Quiet support

The Beacon, like other media outlets, occasionally finds itself embroiled in controversy (the reasons for which are far beyond the scope of this Reporter’s Notebook). When that happens, a Beaconite is frequently surprised by the statements of support she receives from various members of the community, some of whom she would not have suspected are fans of the Beacon. These are people she doesn’t know personally. Some of them are public officers or owners or employees of well-known private businesses who prefer not to, or are even prohibited from, expressing opinions on issues deemed to be controversial. They also aren’t among the vocal commentators on various community Facebook boards, and their opinions would likely otherwise remain unknown except to their close friends and family. The fact that they go out of their way to express their support for the Beacon and its work in-person means a lot, and in this age of clickbait and trolling, it underscores the idea that just because a news article doesn’t have a bunch of incendiary comments underneath it doesn’t mean that people don’t care or don’t have opinions. Their support means a lot and emphasises the idea that the Beacon’s work matters.


A beautiful life

On Sunday, a Beaconite went to Virgin Gorda with friends, rented a car, and drove to The Baths. It was like a playground for her. She enjoyed exploring, climbing rocks and looking into the waters. She walked and swam to remote areas, paying careful attention to sea urchins and prehistoric-looking crustaceans. She dried off on a rock like a seal only to jump back into the water. Her friends spotted a mango tree, filled with fruit. One climbed the tree and tossed mangoes down to her as she tossed them to another woman. “We can make achar with these,” the lady said. The reporter hopes to learn how to make the cultural favorite, which is a complete meal with rice and lentil soup. The reporter was gifted mangoes from a tree that her friend’s mother picked, just because she knew this reporter loves mangoes. A chicken on the beach ate the other half. The reporter was glad to feed two. Three, actually, since she gave the other mango to somebody. The reporter wore a dress gifted to her the night before, when she had the chance to cook a dish for colleagues. She sang and drank and danced at CocoMaya during karaoke, and the deejay played a Bollywood song just for her, the only “Indian.” She was taken home in a taxi, and the taxi driver turned out to be her neighbour from just across the street. People make life beautiful. Nature is also beautiful.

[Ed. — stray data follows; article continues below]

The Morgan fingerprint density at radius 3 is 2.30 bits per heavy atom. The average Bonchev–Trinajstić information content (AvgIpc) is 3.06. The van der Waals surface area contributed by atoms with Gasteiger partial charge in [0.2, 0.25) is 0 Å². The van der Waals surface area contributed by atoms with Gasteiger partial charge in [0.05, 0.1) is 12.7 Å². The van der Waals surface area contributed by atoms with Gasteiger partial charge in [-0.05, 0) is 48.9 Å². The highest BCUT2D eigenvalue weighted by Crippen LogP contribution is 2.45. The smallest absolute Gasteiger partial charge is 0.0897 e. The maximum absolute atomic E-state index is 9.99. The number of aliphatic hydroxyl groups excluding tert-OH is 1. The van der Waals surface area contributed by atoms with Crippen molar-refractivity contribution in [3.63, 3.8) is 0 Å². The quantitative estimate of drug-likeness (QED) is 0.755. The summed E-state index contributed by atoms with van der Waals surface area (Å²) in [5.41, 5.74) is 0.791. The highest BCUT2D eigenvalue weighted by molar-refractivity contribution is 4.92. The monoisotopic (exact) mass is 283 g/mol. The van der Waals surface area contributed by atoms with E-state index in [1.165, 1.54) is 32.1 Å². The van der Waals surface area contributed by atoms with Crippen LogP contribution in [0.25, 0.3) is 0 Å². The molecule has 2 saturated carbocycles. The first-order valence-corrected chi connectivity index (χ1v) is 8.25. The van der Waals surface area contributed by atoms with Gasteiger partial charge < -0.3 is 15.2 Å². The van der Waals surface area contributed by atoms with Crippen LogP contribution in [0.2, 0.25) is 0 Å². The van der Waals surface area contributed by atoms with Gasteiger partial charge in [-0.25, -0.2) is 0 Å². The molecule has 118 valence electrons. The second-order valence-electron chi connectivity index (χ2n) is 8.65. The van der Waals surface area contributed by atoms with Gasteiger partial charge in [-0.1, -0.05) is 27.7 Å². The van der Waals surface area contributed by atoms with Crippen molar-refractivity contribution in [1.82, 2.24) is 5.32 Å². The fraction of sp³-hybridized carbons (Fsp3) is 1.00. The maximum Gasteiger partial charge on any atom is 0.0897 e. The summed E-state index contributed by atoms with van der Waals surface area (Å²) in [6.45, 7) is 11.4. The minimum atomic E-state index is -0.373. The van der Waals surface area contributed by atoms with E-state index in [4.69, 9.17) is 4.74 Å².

Travels abroad

A Beaconite just returned to the Virgin Islands after nearly two weeks stateside and feels absolutely rejuvenated. She attended a wedding for one friend and a bachelorette party for another, spent time in Washington DC, New York City and Philadelphia, and went to way too many happy hours and open bars. Between catching up with friends from high school, college and everywhere in between, she got used to the familiar response whenever someone asks her what she’s been up to. “I’ve actually been living in the British Virgin Islands,” she would say. Cue the raised eyebrows and the look of disbelief. “Doing what?” they ask. “Working as a reporter.” Then they usually say something to the effect of “That’s so cool!” or “How did you get that job?” Anyway between crashing on couches and beds to napping uncomfortably on planes and buses, the reporter is happy to be back on a regular sleep schedule in her own bed.